Internationale Sommeruniversität

Die internationale Sommeruniversität findet seit dem Jahr 2012 jährlich an wechselnden Orten in der deutsch-dänischen Grenzregion statt und wird gemeinschaftlich von Dr. Martin Göllnitz (Marburg), Prof. Dr. Thomas Wegener Friis (Odense) und Dr. Mogens Rostgaard Nissen (Flensburg) veranstaltet. Als gemeinsame Kooperationsveranstaltung mehrerer deutscher wie dänischer Universitäten und Kulturinstitutionen richtet sich die Sommeruniversität an Studierende unterschiedlichster Fachrichtungen.

Der internationale und interdisziplinäre Zuschnitt ermöglicht es den Teilnehmenden, die Entwicklung einer historischen Grenzregion aus verschiedenen Perspektiven zu analysieren. Dadurch eröffnet sich für Studierende wie Dozierende zugleich ein neuer Blickwinkel auf unterschiedliche gegenwartsrelevante Themen. Die Sommeruniversität stellt somit einen innovativen Studien- und Begegnungsort dar, der den fachlichen, interdisziplinären und interkulturellen Austausch bewusst fördert. Arbeitssprachen der Sommeruniversität sind Deutsch und Englisch.

Für weitere Informationen besuchen Sie gerne die offizielle Homepage der Internationalen Sommeruniversität oder wenden Sie sich direkt an Dr. Martin Göllnitz ().

  • Aktuelle Sommeruniversität

    Sommersemester 2024: "(In)Equalities of the German-Danish Border Region. History of recognised minorities"

    Tagungsort: Bildungsstätte Knivsberg, 4. bis 10. August 2024

    Inhalt: The German-Danish border region has changed fundamentally over the past 100 years: From a disputed stretch of land between two unequal neighbors to a model region for national minorities and peaceful coexistence. The border, which was defined by referenda in 1920, remained controversial for a long time – both among the national minorities and the respective majority populations. Today, the border and its creation are celebrated, even though it separated people and created national minorities. On both sides of the border, society and politics have had to respond to the social inequalities between minority and majority populations, prevent discrimination and deal with identity politics. The Summer University ’24 focuses on the situation of these minorities, who were politically and socially disadvantaged during the interwar period, but who today have a special function as European bridge builders. Using the example of the German-Danish border region, the dimensions of equality or inequality will be addressed. For the first time, it will be asked whether the softening of nation-state borders has led to a transnationalization of perceived (in)equality.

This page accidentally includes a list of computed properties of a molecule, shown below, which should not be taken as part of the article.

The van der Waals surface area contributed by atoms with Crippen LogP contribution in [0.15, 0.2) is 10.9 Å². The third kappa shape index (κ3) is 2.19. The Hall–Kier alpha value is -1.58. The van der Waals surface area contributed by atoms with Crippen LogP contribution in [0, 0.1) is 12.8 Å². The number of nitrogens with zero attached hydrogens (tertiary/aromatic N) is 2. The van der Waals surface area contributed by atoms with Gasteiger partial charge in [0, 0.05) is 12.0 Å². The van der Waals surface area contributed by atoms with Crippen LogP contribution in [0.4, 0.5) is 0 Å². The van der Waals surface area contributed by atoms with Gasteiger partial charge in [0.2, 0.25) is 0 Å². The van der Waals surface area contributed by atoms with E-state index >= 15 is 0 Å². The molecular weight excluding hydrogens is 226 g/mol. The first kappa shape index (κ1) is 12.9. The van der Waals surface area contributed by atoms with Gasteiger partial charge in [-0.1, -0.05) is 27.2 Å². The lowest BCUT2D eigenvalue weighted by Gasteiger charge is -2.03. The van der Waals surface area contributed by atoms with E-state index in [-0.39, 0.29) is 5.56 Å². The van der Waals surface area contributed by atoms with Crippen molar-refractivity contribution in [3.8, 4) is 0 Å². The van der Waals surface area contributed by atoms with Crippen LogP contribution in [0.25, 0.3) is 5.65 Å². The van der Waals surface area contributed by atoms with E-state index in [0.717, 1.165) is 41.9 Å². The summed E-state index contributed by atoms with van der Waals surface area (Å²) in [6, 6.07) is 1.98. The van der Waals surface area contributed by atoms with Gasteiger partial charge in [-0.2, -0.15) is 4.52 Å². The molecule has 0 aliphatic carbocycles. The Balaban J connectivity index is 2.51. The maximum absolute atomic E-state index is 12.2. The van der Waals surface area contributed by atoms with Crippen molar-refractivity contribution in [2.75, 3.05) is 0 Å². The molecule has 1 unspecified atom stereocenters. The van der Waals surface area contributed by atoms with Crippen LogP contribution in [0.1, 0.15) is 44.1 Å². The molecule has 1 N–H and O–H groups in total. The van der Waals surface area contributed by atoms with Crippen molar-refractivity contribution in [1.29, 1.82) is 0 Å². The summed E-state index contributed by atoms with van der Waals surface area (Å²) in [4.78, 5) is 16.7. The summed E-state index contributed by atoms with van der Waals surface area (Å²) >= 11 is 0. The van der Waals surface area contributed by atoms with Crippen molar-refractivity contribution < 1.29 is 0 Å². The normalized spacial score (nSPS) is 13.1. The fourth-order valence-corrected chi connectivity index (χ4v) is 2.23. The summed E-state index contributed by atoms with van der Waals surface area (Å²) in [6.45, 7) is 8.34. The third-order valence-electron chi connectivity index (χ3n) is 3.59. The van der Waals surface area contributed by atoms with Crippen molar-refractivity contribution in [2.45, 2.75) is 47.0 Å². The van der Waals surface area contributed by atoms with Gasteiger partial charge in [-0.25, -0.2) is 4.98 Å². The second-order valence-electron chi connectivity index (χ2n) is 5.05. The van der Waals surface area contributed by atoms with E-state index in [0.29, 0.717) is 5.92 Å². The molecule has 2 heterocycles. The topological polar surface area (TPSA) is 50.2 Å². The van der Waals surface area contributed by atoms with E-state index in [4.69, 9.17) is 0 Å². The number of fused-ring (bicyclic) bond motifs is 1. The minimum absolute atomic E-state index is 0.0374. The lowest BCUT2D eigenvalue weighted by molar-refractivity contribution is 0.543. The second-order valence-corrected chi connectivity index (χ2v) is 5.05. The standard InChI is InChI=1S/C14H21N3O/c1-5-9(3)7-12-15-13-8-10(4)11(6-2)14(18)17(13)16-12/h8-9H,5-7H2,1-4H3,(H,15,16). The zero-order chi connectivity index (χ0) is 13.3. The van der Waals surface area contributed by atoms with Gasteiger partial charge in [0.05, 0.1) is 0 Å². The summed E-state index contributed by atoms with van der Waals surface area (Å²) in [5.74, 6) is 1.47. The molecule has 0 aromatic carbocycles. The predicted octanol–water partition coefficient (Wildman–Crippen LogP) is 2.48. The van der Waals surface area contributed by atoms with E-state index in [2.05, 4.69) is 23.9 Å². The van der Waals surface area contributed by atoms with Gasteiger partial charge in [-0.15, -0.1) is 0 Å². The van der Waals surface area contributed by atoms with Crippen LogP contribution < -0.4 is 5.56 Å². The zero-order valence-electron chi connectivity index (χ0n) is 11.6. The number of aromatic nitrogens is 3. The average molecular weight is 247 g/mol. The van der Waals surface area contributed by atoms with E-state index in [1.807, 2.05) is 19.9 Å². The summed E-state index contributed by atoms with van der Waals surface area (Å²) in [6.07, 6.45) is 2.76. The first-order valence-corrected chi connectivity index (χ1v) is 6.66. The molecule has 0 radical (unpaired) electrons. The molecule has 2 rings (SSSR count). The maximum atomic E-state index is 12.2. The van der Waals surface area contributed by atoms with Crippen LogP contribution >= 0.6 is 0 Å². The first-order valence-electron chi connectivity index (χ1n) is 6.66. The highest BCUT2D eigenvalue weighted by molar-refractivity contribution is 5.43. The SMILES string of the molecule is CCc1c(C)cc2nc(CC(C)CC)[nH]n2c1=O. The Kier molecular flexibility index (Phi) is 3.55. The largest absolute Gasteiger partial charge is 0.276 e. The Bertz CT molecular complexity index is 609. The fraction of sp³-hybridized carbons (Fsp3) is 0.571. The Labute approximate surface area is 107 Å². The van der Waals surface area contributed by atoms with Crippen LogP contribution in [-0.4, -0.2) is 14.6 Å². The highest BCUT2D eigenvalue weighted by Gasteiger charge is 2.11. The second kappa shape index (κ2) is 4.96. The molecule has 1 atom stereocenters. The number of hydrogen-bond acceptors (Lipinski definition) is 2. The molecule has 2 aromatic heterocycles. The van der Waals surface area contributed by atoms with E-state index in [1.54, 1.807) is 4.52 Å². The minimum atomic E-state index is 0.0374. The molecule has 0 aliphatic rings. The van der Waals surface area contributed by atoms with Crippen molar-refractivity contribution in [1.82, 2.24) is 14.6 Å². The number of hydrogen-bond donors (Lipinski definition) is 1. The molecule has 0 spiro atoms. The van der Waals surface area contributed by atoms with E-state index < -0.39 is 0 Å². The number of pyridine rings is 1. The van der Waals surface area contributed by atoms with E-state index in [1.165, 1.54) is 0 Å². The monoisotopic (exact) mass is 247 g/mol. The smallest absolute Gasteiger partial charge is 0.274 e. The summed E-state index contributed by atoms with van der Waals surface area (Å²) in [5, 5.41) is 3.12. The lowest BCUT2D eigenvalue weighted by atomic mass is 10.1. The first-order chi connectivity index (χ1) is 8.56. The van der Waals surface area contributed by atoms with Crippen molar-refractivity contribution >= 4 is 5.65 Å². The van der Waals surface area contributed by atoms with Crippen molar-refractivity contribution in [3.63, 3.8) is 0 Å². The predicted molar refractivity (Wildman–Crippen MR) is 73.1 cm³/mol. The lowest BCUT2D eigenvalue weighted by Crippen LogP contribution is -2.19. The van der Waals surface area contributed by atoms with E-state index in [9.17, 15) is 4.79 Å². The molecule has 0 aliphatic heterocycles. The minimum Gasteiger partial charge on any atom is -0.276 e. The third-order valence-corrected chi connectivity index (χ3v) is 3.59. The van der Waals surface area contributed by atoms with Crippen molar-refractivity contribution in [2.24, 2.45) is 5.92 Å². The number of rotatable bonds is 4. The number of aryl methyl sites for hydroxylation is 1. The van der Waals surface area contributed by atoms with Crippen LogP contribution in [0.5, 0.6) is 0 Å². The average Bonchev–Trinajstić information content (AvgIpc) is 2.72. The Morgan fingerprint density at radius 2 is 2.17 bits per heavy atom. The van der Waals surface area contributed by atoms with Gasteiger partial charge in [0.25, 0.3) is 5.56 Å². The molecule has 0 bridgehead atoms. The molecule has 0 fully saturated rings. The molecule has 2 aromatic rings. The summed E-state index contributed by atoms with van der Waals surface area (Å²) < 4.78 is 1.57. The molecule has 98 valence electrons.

Download: Flyer  (als PDF)

  • Vergangene Sommeruniversitäten

    Sommersemester 2023: "Borders as spaces of security and insecurity"

    Tagungsort: Bildungsstätte Knivsberg, 6. bis 12. August 2023

    Inhalt: A Europe without borders – this dream is over for the time being. A number of European Union member states closed their borders in March 2020 due to the SARS-CoV-2 pandemic, thus reviving the powerful figure of thought of the “primacy of foreign policy”. This notion of a clear distinction between external and internal security and resulting border demarcations is in many cases the product of new – often global – perceptions of security and insecurity. It reflects a renewed high phase of European nation-state and territorial statehood, as we have observed since the refugee crisis in 2015 and the simultaneous rise of nationalist parties. However, security dynamics have always been territorialization dynamics and were subject to the logic of statebuilding, especially in the 19th and 20th centuries. The German-Danish border region, which was marked by numerous conflicts from the mid-19th century onward and which shaped the binational relationship of Germany and Denmark until the second half of the 20th century, represents an example of this development.
    It is therefore obvious that security always has a spatial dimension. For through the delimitation of a geographical area, an attempt is made to enforce regulatory control. It is all the more surprising, therefore, that the obvious interrelation between spatiality and security with regard to the German-Danish border region has so far been reflected upon only to a limited extent. After all, stable and mutually recognized borders are only conditionally dividing lines; rather, they often develop into reference points for exchange and interaction.

    Download: Flyer (als PDF)

    Sommersemester 2022: "Minorities of the Danish-German Borderlands"

    Tagungsort: Bildungsstätte Knivsberg, 7. bis 13. August 2022

    Inhalt: The German-Danish border region is something special. So special that the German and Danish minorities on both sides of the border together decided to make it an intangible cultural heritage of UNESCO. Well, the application was subsequently rejected, but that doesn't change the uniqueness of a part of the country that, with three recognized minorities, can offer a rich diversity of culture. Throughout Europe the German-Danish minority model is seen as a model for peaceful coexistence between the majority and the minority. But it wasn't always so peaceful. The period from 1933 to 1945 in particular caused a deep gap between the individual ethnic groups in the border region.
    The Summer school sheds light on the different narratives, visit regional memorials, and discuss the relevance of staged remembrance for today’s society. The participants will work podcasts to understand and communicate both the specific histories and their uses. Here they will get the chance to work with individual perspectives on history, culture, and politics in a multiethnic society.